"Right from the beginning of my career, interestingly enough, I did feel homophobia and I did feel 'no,' " Murphy says in an interview on Wednesday

Ryan Murphy
Ryan Murphy
| Credit: David Crotty/Patrick McMullan/Getty

Ryan Murphy vividly remembers the pain he felt as a result of homophobic comments that he encountered early on in his career.

In an interview with Todd VanDerWerff’s I Think You’re Interesting radio program on Wednesday, the executive producer remembers facing resistance to his writing of gay and lesbian characters, Vulture first reported.

“It was really painful and it was really difficult,” Murphy, 51, says about the process of getting LGBTQ characters onto the TV screen. “I don’t really talk about it too much because it really is painful and a lot of these people still have jobs. But it was really rough because I was a gay kid and I was both popular and persecuted, so I always sort of understood both angles.”

Although Murphy didn’t initially begin writing LGBTQ characters, he took the advice of his mentors, who encouraged him to write what he knew and incorporate it into a script.

“I didn’t dare even start off writing gay characters, but I had sort of outlandish characters in there and I would get notes literally from executives saying, ‘Can this character dress less gay?’ Even if it was like a straight woman. Or, ‘The language coming out of this character’s mouth seems very flamboyant, which we think is too gay and will offend some of our viewers. Can you take that out?’ And then two things happened. It just sort of made me mad, so I just sort of leaned into it and, you know, I wrote a bisexual character. I started to write about lesbianism and a lesbian character, rather. I had gay characters,” he says.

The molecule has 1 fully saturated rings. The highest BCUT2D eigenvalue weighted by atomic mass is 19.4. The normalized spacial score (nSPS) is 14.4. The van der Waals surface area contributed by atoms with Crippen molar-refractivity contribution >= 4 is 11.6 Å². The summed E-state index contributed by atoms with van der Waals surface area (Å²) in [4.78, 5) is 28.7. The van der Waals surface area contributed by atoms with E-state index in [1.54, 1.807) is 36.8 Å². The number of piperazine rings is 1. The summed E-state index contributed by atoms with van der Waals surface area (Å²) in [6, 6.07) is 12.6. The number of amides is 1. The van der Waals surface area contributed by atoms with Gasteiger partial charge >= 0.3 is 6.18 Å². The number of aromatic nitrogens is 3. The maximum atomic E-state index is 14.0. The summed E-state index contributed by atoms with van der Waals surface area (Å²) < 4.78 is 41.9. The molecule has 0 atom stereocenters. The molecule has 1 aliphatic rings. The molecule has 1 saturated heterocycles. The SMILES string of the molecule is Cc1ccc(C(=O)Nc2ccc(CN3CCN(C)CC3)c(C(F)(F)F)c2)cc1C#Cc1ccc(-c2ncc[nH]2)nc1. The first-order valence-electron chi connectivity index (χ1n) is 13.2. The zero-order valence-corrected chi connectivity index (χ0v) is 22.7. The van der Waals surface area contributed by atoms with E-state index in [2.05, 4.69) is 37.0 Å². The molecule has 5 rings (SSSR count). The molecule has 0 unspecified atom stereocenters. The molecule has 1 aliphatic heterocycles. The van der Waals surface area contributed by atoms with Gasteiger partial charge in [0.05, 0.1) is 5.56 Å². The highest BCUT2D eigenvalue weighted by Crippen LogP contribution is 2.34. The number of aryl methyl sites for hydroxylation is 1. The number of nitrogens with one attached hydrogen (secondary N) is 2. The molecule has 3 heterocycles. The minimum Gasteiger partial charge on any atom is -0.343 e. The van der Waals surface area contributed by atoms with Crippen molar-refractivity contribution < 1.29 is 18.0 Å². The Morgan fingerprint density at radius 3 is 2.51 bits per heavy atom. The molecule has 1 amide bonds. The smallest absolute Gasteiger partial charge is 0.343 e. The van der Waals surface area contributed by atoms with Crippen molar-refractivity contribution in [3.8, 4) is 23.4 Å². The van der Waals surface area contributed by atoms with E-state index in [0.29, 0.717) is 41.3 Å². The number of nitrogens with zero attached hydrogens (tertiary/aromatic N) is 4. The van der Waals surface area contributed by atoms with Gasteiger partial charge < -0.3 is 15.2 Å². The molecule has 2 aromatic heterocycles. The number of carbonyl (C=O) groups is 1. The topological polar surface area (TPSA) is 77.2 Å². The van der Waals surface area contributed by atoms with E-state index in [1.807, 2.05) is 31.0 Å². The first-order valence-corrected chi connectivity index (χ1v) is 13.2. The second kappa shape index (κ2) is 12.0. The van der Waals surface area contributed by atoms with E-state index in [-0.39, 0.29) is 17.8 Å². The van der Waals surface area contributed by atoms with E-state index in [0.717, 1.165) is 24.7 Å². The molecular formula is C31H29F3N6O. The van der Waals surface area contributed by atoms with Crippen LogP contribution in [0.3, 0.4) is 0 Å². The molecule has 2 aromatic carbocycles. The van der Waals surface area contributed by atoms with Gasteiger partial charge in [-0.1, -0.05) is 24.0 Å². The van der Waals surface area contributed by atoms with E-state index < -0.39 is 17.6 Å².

Murphy says that he “would have meeting after meeting,” where executives would ask him to take the characters out of the script — but he resisted.

“I would say, ‘No. I won’t do it. Why do you want it taken out?’ They were interested — this was at the WB — they were interested very much in gay people who were tragic. They were interested if you were gay and you would kill yourself. Or if you would try and commit suicide,” says Murphy. “They weren’t interested in gay sensibility or the language of being gay, which is sometimes not just gay characters.”

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The American Horror Story creator specifically recalls a meeting with an executive who imitated his mannerisms.

“I had one meeting with an executive about a script and I showed up at the meeting and he started imitating my voice and sort of making feminine hand gestures, which I don’t have. And I never thought that my voice was gay until he repeated it back to me, but I literally was stunned into silence. And he was just being really, really brutal to me,” he says.

Murphy adds: “I was very pained by it. I never understood it. But right from the beginning of my career, interestingly enough, I did feel homophobia and I did feel ‘no.’ And I remember one of my early agents was fired for being gay. This was in the mid-90s, if you can imagine.”

A rep for the CW did not respond to PEOPLE’s request for comment.